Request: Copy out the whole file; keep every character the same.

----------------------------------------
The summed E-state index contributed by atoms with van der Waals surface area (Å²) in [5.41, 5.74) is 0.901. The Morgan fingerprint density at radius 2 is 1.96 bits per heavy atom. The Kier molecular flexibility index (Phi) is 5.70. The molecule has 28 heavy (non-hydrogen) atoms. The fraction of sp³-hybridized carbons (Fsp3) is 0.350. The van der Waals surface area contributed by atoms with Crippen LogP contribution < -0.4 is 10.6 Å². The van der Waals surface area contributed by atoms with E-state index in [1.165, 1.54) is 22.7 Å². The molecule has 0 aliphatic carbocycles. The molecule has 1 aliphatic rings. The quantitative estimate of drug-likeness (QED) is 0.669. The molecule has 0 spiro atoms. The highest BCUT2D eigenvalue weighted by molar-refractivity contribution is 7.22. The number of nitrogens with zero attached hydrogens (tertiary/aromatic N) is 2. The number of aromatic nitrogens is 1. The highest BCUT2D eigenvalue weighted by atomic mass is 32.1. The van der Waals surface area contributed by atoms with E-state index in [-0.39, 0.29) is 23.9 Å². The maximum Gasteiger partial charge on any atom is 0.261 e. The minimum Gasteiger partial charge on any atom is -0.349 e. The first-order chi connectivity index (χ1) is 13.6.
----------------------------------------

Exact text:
The summed E-state index contributed by atoms with van der Waals surface area (Å²) in [5.41, 5.74) is 0.901. The Morgan fingerprint density at radius 2 is 1.96 bits per heavy atom. The Kier molecular flexibility index (Phi) is 5.70. The molecule has 28 heavy (non-hydrogen) atoms. The fraction of sp³-hybridized carbons (Fsp3) is 0.350. The van der Waals surface area contributed by atoms with Crippen LogP contribution < -0.4 is 10.6 Å². The van der Waals surface area contributed by atoms with E-state index in [1.165, 1.54) is 22.7 Å². The molecule has 0 aliphatic carbocycles. The molecule has 1 aliphatic rings. The quantitative estimate of drug-likeness (QED) is 0.669. The molecule has 0 spiro atoms. The highest BCUT2D eigenvalue weighted by molar-refractivity contribution is 7.22. The number of nitrogens with zero attached hydrogens (tertiary/aromatic N) is 2. The number of aromatic nitrogens is 1. The highest BCUT2D eigenvalue weighted by atomic mass is 32.1. The van der Waals surface area contributed by atoms with E-state index in [-0.39, 0.29) is 23.9 Å². The maximum Gasteiger partial charge on any atom is 0.261 e. The minimum Gasteiger partial charge on any atom is -0.349 e. The first-order chi connectivity index (χ1) is 13.6.